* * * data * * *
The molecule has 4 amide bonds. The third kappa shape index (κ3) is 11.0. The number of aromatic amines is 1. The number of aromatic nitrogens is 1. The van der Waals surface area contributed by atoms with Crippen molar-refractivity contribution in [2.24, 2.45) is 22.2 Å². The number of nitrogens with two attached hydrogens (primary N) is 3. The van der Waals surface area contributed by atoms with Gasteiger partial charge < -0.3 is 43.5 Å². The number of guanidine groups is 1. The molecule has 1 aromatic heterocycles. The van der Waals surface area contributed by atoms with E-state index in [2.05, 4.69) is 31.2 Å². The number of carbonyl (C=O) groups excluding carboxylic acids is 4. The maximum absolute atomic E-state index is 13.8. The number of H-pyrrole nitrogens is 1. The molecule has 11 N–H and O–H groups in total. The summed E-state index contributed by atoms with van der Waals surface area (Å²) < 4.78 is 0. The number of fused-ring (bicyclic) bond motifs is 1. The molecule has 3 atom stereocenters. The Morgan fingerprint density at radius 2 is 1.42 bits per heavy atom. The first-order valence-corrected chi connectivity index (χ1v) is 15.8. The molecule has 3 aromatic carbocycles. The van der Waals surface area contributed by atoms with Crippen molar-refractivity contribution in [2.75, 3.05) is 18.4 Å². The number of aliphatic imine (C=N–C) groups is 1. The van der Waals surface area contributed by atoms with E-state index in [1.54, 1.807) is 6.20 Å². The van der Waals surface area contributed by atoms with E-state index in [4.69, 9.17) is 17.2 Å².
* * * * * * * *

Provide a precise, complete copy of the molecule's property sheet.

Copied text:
The molecule has 4 amide bonds. The third kappa shape index (κ3) is 11.0. The number of aromatic amines is 1. The number of aromatic nitrogens is 1. The van der Waals surface area contributed by atoms with Crippen molar-refractivity contribution in [2.24, 2.45) is 22.2 Å². The number of nitrogens with two attached hydrogens (primary N) is 3. The van der Waals surface area contributed by atoms with Gasteiger partial charge < -0.3 is 43.5 Å². The number of guanidine groups is 1. The molecule has 1 aromatic heterocycles. The van der Waals surface area contributed by atoms with E-state index in [2.05, 4.69) is 31.2 Å². The number of carbonyl (C=O) groups excluding carboxylic acids is 4. The maximum absolute atomic E-state index is 13.8. The number of H-pyrrole nitrogens is 1. The molecule has 11 N–H and O–H groups in total. The summed E-state index contributed by atoms with van der Waals surface area (Å²) < 4.78 is 0. The number of fused-ring (bicyclic) bond motifs is 1. The molecule has 3 atom stereocenters. The Morgan fingerprint density at radius 2 is 1.42 bits per heavy atom. The first-order valence-corrected chi connectivity index (χ1v) is 15.8. The molecule has 3 aromatic carbocycles. The van der Waals surface area contributed by atoms with Crippen molar-refractivity contribution in [2.75, 3.05) is 18.4 Å². The number of aliphatic imine (C=N–C) groups is 1. The van der Waals surface area contributed by atoms with E-state index in [1.54, 1.807) is 6.20 Å². The van der Waals surface area contributed by atoms with E-state index in [4.69, 9.17) is 17.2 Å².